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English student presents fantasy novella, product of summer research

By Logan Hill, Staff Writer

Thursday evening in Room 101 of Hamilton Smith, University of New Hampshire junior Hannah Drake read an excerpt from her fantasy novella, “A History of Sadness.” Last year, Drake applied for and received a grant from the Hamel Undergraduate Research Center to write her novella and spent eight weeks of her summer on it.

She approached one of her professors, Clark Knowles, and asked him if he would be her mentor as she proposed this grant and if she continued with the project. With three weeks before the deadline, Drake wrote her eight-page proposal for the Student Undergraduate Research Fellowship for her idea for a young adult fantasy novella. She was accepted for the grant and set to work writing.

“I tried to write for two or three hours a day,” Drake said.

The writing process turned out to be a learning experience for Drake, as she saw that it wasn’t a straightforward process, with a lot of editing and a lot of time spent writing.

Drake wanted to write a meaningful fantasy novella with accessible, human characters.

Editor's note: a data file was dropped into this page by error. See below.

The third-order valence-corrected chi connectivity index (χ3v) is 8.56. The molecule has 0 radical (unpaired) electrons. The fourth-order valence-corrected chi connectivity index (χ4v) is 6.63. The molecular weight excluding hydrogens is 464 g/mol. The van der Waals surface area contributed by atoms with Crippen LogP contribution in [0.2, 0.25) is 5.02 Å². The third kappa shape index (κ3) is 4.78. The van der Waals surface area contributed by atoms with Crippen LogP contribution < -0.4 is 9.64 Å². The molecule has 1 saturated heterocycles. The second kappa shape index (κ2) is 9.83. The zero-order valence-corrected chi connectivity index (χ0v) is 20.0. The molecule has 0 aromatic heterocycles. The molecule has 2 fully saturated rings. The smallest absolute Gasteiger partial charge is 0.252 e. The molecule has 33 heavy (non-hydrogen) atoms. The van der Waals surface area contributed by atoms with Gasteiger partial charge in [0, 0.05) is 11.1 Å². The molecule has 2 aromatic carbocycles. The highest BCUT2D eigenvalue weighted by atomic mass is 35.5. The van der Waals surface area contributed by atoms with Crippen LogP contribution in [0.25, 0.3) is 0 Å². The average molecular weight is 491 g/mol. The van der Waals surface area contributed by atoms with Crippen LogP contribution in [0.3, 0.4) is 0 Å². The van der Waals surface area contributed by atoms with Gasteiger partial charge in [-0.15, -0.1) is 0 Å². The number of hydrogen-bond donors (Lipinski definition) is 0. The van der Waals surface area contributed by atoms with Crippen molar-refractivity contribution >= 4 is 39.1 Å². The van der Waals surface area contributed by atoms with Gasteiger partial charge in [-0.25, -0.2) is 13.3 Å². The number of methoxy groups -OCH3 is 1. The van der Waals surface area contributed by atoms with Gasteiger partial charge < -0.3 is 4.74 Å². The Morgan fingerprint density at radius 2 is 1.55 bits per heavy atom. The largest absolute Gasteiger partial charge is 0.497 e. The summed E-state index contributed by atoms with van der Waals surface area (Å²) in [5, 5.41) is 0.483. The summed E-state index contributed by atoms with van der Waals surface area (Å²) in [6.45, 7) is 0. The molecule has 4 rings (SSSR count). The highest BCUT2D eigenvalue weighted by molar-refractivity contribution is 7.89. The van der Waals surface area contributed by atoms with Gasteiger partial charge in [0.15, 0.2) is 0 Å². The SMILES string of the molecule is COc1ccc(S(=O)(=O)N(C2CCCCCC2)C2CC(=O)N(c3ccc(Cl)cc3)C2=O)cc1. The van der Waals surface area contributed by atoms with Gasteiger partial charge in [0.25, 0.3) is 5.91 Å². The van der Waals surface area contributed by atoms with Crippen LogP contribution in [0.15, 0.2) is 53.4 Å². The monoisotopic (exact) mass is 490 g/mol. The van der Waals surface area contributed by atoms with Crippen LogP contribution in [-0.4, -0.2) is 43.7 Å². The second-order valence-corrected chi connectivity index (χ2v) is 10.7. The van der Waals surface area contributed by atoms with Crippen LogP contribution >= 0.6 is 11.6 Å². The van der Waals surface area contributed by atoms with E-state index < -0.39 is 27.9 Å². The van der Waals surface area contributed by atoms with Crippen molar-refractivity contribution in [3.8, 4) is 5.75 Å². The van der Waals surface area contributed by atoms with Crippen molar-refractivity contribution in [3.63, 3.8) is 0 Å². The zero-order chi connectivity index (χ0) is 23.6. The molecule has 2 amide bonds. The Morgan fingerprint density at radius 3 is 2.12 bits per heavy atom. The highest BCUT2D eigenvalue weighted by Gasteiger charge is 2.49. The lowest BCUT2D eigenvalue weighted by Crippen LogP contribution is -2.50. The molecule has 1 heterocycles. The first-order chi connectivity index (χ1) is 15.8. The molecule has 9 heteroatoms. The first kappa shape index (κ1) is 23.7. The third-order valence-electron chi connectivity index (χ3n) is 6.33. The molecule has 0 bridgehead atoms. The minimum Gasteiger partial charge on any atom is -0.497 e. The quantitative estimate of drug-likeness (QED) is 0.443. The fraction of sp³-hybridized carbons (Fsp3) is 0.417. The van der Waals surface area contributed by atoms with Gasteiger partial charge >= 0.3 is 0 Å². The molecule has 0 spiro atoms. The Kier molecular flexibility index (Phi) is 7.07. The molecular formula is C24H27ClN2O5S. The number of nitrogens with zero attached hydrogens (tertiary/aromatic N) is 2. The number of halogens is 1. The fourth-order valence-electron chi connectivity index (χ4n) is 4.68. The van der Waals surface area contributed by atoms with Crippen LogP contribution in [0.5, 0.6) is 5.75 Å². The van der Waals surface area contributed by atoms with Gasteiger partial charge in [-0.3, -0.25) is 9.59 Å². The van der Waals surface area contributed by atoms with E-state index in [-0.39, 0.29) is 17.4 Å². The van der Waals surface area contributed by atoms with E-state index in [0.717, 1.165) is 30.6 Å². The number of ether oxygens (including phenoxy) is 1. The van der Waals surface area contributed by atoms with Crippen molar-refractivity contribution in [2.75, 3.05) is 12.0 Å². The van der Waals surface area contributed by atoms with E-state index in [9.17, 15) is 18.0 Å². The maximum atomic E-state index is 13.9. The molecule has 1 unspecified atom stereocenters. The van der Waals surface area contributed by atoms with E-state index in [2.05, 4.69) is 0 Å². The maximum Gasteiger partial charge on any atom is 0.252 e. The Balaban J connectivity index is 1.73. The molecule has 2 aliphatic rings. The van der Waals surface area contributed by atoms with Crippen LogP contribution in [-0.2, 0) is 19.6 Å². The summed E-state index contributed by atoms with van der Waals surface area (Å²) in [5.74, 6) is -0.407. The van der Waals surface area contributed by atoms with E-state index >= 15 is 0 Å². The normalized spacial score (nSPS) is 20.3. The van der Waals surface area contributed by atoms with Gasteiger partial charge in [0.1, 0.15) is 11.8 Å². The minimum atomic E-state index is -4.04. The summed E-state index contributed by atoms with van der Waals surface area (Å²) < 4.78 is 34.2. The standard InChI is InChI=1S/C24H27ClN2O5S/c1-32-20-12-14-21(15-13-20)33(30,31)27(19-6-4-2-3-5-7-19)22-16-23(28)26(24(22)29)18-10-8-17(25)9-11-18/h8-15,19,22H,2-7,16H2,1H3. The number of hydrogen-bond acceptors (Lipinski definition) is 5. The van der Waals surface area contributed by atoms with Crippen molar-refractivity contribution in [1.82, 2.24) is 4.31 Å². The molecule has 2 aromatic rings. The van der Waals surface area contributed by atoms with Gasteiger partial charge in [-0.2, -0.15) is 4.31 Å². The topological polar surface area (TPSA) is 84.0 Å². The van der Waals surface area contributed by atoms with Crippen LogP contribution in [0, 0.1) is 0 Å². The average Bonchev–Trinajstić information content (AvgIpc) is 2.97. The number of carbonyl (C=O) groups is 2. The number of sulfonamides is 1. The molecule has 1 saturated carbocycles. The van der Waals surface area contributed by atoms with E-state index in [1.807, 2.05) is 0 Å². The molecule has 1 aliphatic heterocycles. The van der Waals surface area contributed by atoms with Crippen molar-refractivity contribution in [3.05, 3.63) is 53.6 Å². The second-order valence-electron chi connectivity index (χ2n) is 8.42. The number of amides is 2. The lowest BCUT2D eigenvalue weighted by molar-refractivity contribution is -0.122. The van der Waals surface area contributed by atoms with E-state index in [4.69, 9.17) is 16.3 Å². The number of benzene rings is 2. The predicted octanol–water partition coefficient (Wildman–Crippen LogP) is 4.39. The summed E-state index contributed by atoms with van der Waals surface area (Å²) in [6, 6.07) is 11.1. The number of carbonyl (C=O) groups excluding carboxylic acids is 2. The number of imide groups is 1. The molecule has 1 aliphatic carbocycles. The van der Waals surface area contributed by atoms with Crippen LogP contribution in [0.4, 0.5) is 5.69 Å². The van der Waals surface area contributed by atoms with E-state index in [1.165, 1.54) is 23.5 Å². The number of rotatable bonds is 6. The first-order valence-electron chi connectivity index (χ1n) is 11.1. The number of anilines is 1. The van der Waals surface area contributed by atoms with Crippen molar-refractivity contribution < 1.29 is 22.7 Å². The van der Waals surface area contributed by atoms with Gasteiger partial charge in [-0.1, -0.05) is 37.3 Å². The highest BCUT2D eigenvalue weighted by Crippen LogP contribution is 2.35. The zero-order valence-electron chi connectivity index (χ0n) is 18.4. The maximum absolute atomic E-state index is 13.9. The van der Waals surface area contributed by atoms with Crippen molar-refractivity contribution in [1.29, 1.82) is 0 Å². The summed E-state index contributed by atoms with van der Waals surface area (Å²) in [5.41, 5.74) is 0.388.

“I wanted to write something funny, something dark, something that addresses things people deal with on a daily basis,” Drake said. 

For her novella, Drake said she was partly inspired by the “Harry Potter” book series by J.K. Rowling. What she created was “A History of Sadness,” a fantasy novella set in a semi-magical world. The plot involves a character who gets a curse-like illness called “the sadness,” and the novella discusses the stigmatization of the disease and the effect it has on a victim and their loved ones.

“The inspiration for ‘the sadness’ was the prejudice surrounding mental illness in our society,” she said.

Drake is a junior English and international affairs dual major with a minor in Spanish. This isn’t her first grant from the Hamel Center for Undergraduate Research, as she received one in the spring of 2013 for creative non-fiction writing.

Drake wrote a blog called “Zen and a Pen: Adventures in Writing and Yoga” under this grant, documenting her personal challenges and goals in the practice of yoga.

“I think people should utilize the Hamel Center more; there’s a lot of money and experience there,” Drake said.

Through her experience on this novella, Drake became a better writer and learned that fiction writing probably won’t be her primary work for the rest of her life.

“It’s a lonely practice; it was difficult not being around people,” Drake said.

Drake and her roommate Julie Riley have been writing a humor and college blog together since last September, called Hannah and Julie (at

Drake is shifting her personal focus to her social media marketing work, but will continue to work on her novella, blog and other writing as well.

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